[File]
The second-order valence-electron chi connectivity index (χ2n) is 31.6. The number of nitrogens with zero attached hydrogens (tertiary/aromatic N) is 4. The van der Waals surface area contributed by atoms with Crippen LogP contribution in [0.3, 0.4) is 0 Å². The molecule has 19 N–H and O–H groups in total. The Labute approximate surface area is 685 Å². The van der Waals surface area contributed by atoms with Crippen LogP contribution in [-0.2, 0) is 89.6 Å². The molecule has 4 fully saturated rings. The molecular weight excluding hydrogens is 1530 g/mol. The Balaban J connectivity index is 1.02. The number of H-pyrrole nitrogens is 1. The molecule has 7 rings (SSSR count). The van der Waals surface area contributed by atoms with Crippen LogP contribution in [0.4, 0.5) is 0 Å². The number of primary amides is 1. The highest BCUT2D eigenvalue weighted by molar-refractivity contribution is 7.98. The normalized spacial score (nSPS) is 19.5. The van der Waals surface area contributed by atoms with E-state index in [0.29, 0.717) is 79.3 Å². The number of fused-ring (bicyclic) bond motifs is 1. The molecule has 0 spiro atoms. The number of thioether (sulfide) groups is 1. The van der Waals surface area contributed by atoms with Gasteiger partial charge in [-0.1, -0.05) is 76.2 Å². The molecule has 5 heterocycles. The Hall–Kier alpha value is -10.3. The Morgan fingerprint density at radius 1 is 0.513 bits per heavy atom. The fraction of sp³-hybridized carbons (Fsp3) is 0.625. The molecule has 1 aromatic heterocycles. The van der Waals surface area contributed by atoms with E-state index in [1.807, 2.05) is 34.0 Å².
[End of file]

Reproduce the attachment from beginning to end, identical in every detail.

The second-order valence-electron chi connectivity index (χ2n) is 31.6. The number of nitrogens with zero attached hydrogens (tertiary/aromatic N) is 4. The van der Waals surface area contributed by atoms with Crippen LogP contribution in [0.3, 0.4) is 0 Å². The molecule has 19 N–H and O–H groups in total. The Labute approximate surface area is 685 Å². The van der Waals surface area contributed by atoms with Crippen LogP contribution in [-0.2, 0) is 89.6 Å². The molecule has 4 fully saturated rings. The molecular weight excluding hydrogens is 1530 g/mol. The Balaban J connectivity index is 1.02. The number of H-pyrrole nitrogens is 1. The molecule has 7 rings (SSSR count). The van der Waals surface area contributed by atoms with Crippen LogP contribution in [0.4, 0.5) is 0 Å². The number of primary amides is 1. The highest BCUT2D eigenvalue weighted by molar-refractivity contribution is 7.98. The normalized spacial score (nSPS) is 19.5. The van der Waals surface area contributed by atoms with E-state index in [0.29, 0.717) is 79.3 Å². The number of fused-ring (bicyclic) bond motifs is 1. The molecule has 0 spiro atoms. The number of thioether (sulfide) groups is 1. The van der Waals surface area contributed by atoms with Gasteiger partial charge in [-0.1, -0.05) is 76.2 Å². The molecule has 5 heterocycles. The Hall–Kier alpha value is -10.3. The Morgan fingerprint density at radius 1 is 0.513 bits per heavy atom. The fraction of sp³-hybridized carbons (Fsp3) is 0.625. The molecule has 1 aromatic heterocycles. The van der Waals surface area contributed by atoms with E-state index in [1.807, 2.05) is 34.0 Å².